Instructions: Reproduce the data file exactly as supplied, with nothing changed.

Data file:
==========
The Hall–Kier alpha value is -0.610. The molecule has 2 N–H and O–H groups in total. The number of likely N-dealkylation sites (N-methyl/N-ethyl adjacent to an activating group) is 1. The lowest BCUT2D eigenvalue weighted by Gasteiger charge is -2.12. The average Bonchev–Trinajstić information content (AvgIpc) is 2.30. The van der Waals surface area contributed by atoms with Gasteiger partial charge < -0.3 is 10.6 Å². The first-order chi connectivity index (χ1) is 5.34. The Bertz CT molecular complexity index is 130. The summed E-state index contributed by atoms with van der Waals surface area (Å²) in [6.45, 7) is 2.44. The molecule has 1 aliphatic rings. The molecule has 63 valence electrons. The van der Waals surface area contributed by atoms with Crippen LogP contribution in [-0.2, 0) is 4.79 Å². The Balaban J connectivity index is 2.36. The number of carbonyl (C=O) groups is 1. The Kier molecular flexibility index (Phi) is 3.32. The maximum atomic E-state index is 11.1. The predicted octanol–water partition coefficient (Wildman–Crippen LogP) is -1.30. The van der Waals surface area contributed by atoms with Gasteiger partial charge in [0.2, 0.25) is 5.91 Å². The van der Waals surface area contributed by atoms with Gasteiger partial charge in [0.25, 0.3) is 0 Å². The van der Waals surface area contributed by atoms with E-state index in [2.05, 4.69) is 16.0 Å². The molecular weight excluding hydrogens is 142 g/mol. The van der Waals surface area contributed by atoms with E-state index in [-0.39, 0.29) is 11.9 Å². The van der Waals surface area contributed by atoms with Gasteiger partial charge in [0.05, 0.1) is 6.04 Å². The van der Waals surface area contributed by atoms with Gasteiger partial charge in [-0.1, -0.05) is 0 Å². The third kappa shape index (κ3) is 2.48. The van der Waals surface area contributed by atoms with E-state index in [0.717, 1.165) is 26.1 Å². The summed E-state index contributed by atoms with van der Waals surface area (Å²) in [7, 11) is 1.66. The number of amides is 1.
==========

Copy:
The Hall–Kier alpha value is -0.610. The molecule has 2 N–H and O–H groups in total. The number of likely N-dealkylation sites (N-methyl/N-ethyl adjacent to an activating group) is 1. The lowest BCUT2D eigenvalue weighted by Gasteiger charge is -2.12. The average Bonchev–Trinajstić information content (AvgIpc) is 2.30. The van der Waals surface area contributed by atoms with Gasteiger partial charge < -0.3 is 10.6 Å². The first-order chi connectivity index (χ1) is 5.34. The Bertz CT molecular complexity index is 130. The summed E-state index contributed by atoms with van der Waals surface area (Å²) in [6.45, 7) is 2.44. The molecule has 1 aliphatic rings. The molecule has 63 valence electrons. The van der Waals surface area contributed by atoms with Crippen LogP contribution in [-0.2, 0) is 4.79 Å². The Balaban J connectivity index is 2.36. The number of carbonyl (C=O) groups is 1. The Kier molecular flexibility index (Phi) is 3.32. The maximum atomic E-state index is 11.1. The predicted octanol–water partition coefficient (Wildman–Crippen LogP) is -1.30. The van der Waals surface area contributed by atoms with Gasteiger partial charge in [0.2, 0.25) is 5.91 Å². The van der Waals surface area contributed by atoms with Gasteiger partial charge in [0.25, 0.3) is 0 Å². The van der Waals surface area contributed by atoms with E-state index in [2.05, 4.69) is 16.0 Å². The molecular weight excluding hydrogens is 142 g/mol. The van der Waals surface area contributed by atoms with E-state index in [-0.39, 0.29) is 11.9 Å². The van der Waals surface area contributed by atoms with Gasteiger partial charge in [0.05, 0.1) is 6.04 Å². The van der Waals surface area contributed by atoms with Gasteiger partial charge in [-0.1, -0.05) is 0 Å². The third kappa shape index (κ3) is 2.48. The van der Waals surface area contributed by atoms with E-state index in [0.717, 1.165) is 26.1 Å². The summed E-state index contributed by atoms with van der Waals surface area (Å²) in [7, 11) is 1.66. The number of amides is 1.